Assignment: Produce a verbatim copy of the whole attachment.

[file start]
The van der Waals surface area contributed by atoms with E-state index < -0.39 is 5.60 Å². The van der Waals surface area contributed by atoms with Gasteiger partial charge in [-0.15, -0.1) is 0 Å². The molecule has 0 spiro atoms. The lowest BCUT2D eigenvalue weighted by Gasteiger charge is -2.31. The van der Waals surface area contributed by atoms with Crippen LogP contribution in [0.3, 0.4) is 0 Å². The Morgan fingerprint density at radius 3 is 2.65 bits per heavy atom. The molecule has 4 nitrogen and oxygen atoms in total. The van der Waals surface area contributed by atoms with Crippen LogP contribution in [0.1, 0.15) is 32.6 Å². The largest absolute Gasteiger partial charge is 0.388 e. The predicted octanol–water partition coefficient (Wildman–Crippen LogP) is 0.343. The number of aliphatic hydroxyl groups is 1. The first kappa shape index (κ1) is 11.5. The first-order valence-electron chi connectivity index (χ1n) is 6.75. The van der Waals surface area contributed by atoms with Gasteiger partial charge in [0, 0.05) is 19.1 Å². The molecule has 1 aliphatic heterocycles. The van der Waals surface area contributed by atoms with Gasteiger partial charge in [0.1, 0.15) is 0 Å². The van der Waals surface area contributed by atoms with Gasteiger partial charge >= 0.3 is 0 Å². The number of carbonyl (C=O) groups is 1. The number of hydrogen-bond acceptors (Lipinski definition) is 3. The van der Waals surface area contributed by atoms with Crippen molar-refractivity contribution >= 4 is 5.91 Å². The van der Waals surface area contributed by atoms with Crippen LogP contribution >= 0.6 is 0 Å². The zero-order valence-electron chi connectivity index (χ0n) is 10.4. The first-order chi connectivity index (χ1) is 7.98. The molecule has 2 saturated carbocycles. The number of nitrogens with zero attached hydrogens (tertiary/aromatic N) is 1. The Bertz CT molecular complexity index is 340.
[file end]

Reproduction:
The van der Waals surface area contributed by atoms with E-state index < -0.39 is 5.60 Å². The van der Waals surface area contributed by atoms with Gasteiger partial charge in [-0.15, -0.1) is 0 Å². The molecule has 0 spiro atoms. The lowest BCUT2D eigenvalue weighted by Gasteiger charge is -2.31. The van der Waals surface area contributed by atoms with Crippen LogP contribution in [0.3, 0.4) is 0 Å². The Morgan fingerprint density at radius 3 is 2.65 bits per heavy atom. The molecule has 4 nitrogen and oxygen atoms in total. The van der Waals surface area contributed by atoms with Crippen LogP contribution in [0.1, 0.15) is 32.6 Å². The largest absolute Gasteiger partial charge is 0.388 e. The predicted octanol–water partition coefficient (Wildman–Crippen LogP) is 0.343. The number of aliphatic hydroxyl groups is 1. The first kappa shape index (κ1) is 11.5. The first-order valence-electron chi connectivity index (χ1n) is 6.75. The van der Waals surface area contributed by atoms with Gasteiger partial charge in [0, 0.05) is 19.1 Å². The molecule has 1 aliphatic heterocycles. The van der Waals surface area contributed by atoms with Gasteiger partial charge in [0.1, 0.15) is 0 Å². The van der Waals surface area contributed by atoms with Gasteiger partial charge >= 0.3 is 0 Å². The number of carbonyl (C=O) groups is 1. The number of hydrogen-bond acceptors (Lipinski definition) is 3. The van der Waals surface area contributed by atoms with Crippen molar-refractivity contribution >= 4 is 5.91 Å². The van der Waals surface area contributed by atoms with Crippen LogP contribution >= 0.6 is 0 Å². The zero-order valence-electron chi connectivity index (χ0n) is 10.4. The first-order chi connectivity index (χ1) is 7.98. The molecule has 2 saturated carbocycles. The number of nitrogens with zero attached hydrogens (tertiary/aromatic N) is 1. The Bertz CT molecular complexity index is 340.